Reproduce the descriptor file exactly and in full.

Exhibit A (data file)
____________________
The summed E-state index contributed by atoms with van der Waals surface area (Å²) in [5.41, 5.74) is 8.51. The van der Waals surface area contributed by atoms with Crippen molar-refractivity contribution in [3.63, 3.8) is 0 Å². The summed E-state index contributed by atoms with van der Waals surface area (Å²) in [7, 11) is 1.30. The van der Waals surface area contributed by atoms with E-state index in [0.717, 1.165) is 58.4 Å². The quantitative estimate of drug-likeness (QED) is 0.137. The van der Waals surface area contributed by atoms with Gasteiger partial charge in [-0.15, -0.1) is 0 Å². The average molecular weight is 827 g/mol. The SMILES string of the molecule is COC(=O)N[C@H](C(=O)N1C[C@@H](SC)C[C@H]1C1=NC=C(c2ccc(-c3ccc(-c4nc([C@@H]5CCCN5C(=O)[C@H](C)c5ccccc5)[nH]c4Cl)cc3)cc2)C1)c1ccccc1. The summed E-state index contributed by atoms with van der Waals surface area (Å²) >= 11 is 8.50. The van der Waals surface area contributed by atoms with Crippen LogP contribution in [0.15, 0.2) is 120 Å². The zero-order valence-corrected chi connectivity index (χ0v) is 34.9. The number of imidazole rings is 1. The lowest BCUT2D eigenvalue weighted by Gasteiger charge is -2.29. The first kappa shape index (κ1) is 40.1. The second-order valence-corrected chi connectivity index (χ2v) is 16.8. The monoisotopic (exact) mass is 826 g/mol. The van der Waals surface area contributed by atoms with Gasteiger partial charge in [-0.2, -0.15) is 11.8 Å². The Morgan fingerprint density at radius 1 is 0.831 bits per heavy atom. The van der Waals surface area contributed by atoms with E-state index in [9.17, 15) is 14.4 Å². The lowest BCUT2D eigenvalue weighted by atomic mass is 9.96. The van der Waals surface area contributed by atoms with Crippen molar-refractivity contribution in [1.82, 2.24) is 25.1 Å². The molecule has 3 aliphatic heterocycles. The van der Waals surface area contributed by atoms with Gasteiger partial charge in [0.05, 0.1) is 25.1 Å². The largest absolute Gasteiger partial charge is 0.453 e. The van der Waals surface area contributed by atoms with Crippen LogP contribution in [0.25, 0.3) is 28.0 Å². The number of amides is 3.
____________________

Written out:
The summed E-state index contributed by atoms with van der Waals surface area (Å²) in [5.41, 5.74) is 8.51. The van der Waals surface area contributed by atoms with Crippen molar-refractivity contribution in [3.63, 3.8) is 0 Å². The summed E-state index contributed by atoms with van der Waals surface area (Å²) in [7, 11) is 1.30. The van der Waals surface area contributed by atoms with E-state index in [0.717, 1.165) is 58.4 Å². The quantitative estimate of drug-likeness (QED) is 0.137. The van der Waals surface area contributed by atoms with Gasteiger partial charge in [-0.15, -0.1) is 0 Å². The average molecular weight is 827 g/mol. The SMILES string of the molecule is COC(=O)N[C@H](C(=O)N1C[C@@H](SC)C[C@H]1C1=NC=C(c2ccc(-c3ccc(-c4nc([C@@H]5CCCN5C(=O)[C@H](C)c5ccccc5)[nH]c4Cl)cc3)cc2)C1)c1ccccc1. The summed E-state index contributed by atoms with van der Waals surface area (Å²) >= 11 is 8.50. The van der Waals surface area contributed by atoms with Crippen LogP contribution in [0.15, 0.2) is 120 Å². The zero-order valence-corrected chi connectivity index (χ0v) is 34.9. The number of imidazole rings is 1. The lowest BCUT2D eigenvalue weighted by Gasteiger charge is -2.29. The first kappa shape index (κ1) is 40.1. The second-order valence-corrected chi connectivity index (χ2v) is 16.8. The monoisotopic (exact) mass is 826 g/mol. The van der Waals surface area contributed by atoms with Gasteiger partial charge in [-0.2, -0.15) is 11.8 Å². The Morgan fingerprint density at radius 1 is 0.831 bits per heavy atom. The van der Waals surface area contributed by atoms with E-state index in [9.17, 15) is 14.4 Å². The lowest BCUT2D eigenvalue weighted by atomic mass is 9.96. The van der Waals surface area contributed by atoms with Crippen molar-refractivity contribution in [1.82, 2.24) is 25.1 Å². The molecule has 3 aliphatic heterocycles. The van der Waals surface area contributed by atoms with Gasteiger partial charge in [0.05, 0.1) is 25.1 Å². The largest absolute Gasteiger partial charge is 0.453 e. The van der Waals surface area contributed by atoms with Crippen LogP contribution in [0.25, 0.3) is 28.0 Å². The number of amides is 3.